Chicago Tribune’s Scott Kleinberg Shares His Tips on How to Use Flipboard
MagMaker / September 26, 2013
Scott Kleinberg is the Chicago Tribune’s social media editor, and he showed up as a surprise celebrity guest at last night’s Flipboard Flip n’ Sip event in downtown Chicago. Scott also leads the Chicago Tribune’s Flipboard curation team, so we have him to thank for creating all these amazing magazines.
When we met Scott last night, he mentioned that, totally coincidentally, he had just written an article about how to use Flipboard. And even more totally coincidentally, the article was scheduled to appear this morning. Sure enough, when we awoke in Chicago earlier today, there it was in the Tribune, for all to see.
Scott’s piece is called “How to Create Magazines Using Flipboard,” and in addition to explaining the basics of what Flipboard is all about, he also provides these useful pearls of Magmaker wisdom:
Why Flipboard? Why not just collect my tweets or save to bookmarks in my browser? With Flipboard, you can create a magazine called Social Media and flip content into it that you can share with others. I do that with all of these So Social columns, and you can find it here. And you can still share that magazine with all your favorite social networks.
The “subscribe” button is powerful. You use this button to add a magazine to your Flipboard. That means you get the update as soon as it happens. And you can and are encouraged to flip content from that magazine into magazines of your own. Think of that as the equivalent of a retweet. Flipboard will keep track of how many readers you have, how many page flips and how many articles.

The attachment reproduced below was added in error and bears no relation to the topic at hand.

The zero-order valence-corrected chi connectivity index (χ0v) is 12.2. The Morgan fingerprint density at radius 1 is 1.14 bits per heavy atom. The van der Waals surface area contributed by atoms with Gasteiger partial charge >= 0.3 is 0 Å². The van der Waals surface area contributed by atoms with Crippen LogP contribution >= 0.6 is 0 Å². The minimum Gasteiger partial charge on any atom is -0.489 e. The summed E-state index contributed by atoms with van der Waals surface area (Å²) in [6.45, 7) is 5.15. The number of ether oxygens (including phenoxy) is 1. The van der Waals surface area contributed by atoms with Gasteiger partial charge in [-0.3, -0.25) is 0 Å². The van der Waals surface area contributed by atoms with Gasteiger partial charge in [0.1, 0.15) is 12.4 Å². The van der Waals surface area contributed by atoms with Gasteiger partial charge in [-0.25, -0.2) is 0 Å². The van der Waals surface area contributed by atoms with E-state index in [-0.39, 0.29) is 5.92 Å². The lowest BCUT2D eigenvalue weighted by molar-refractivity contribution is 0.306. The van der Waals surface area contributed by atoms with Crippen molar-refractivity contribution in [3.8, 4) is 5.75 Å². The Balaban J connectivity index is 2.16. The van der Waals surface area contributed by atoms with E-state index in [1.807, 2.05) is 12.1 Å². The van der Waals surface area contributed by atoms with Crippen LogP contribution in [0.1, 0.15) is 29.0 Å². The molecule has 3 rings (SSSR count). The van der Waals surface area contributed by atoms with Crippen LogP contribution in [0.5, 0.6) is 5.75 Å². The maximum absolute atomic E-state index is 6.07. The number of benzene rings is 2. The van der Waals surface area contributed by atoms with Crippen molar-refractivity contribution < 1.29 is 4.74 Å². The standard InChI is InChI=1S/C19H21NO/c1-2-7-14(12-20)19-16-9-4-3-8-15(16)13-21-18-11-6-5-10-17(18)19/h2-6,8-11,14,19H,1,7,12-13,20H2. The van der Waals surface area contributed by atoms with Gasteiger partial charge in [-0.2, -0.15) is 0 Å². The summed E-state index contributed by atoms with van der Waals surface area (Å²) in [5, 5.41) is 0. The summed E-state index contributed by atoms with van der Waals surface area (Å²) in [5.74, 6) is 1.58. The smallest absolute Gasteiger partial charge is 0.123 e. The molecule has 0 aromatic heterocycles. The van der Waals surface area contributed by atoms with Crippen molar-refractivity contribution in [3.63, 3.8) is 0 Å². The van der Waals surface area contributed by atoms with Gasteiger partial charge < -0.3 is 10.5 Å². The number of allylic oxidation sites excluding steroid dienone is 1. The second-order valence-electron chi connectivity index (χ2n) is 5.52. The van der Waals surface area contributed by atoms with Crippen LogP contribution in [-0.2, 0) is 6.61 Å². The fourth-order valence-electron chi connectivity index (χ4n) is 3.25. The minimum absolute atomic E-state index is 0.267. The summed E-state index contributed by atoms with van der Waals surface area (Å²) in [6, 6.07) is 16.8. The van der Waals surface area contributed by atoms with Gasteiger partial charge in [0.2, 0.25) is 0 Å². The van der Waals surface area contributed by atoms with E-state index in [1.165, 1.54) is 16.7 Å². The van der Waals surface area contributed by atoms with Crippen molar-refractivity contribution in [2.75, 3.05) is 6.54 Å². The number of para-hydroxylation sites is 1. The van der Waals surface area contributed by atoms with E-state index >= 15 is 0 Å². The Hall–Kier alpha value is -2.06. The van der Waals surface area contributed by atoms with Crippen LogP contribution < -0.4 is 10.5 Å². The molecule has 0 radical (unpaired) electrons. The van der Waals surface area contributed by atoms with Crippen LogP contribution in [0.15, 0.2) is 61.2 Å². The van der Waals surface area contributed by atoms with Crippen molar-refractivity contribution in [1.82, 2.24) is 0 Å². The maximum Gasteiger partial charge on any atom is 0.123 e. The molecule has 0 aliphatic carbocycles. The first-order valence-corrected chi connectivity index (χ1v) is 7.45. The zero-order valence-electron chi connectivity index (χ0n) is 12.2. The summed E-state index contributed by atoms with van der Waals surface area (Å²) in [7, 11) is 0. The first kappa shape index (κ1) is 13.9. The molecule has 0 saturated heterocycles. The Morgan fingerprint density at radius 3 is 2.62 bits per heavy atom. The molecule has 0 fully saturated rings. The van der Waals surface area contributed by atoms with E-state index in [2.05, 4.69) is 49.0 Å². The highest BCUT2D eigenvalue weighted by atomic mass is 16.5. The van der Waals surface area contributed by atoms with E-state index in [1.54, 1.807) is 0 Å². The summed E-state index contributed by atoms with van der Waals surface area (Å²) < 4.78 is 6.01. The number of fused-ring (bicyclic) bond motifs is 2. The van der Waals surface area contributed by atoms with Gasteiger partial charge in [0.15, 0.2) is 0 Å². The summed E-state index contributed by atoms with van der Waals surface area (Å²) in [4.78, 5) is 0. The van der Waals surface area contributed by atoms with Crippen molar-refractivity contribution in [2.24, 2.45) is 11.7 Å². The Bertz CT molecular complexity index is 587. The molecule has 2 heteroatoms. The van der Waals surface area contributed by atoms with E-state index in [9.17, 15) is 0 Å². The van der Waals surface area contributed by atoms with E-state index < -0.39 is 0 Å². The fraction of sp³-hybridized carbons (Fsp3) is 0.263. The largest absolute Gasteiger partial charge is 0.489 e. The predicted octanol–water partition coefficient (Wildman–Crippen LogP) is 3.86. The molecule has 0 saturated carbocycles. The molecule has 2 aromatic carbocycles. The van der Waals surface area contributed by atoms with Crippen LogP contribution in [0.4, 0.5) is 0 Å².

Gathering magazine content is pretty easy. Click on the + button from within Flipboard when you see something you’d like to add to your magazine. Or, add the Flip It bookmarklet to your browser to grab content directly from the web. You can add your own content too directly from your most used social networks.
You control the cover of your magazine. From within Flipboard, just click promote to cover. My pro tip: Change the cover as often as possible. You wouldn’t buy a magazine with the same cover from your corner newsstand, right? You’d just assume it was old. The more colorful and eye-grabbing, the better.
What’s your name? Think about what you want to call your magazine. Remember that sometimes simple is best and encourages others to find it.
Categories count. Make sure you add yours to the correct category so people can find it when they search. And Flipboard spotlights their favorites from readers, so you never know when someone will find yours.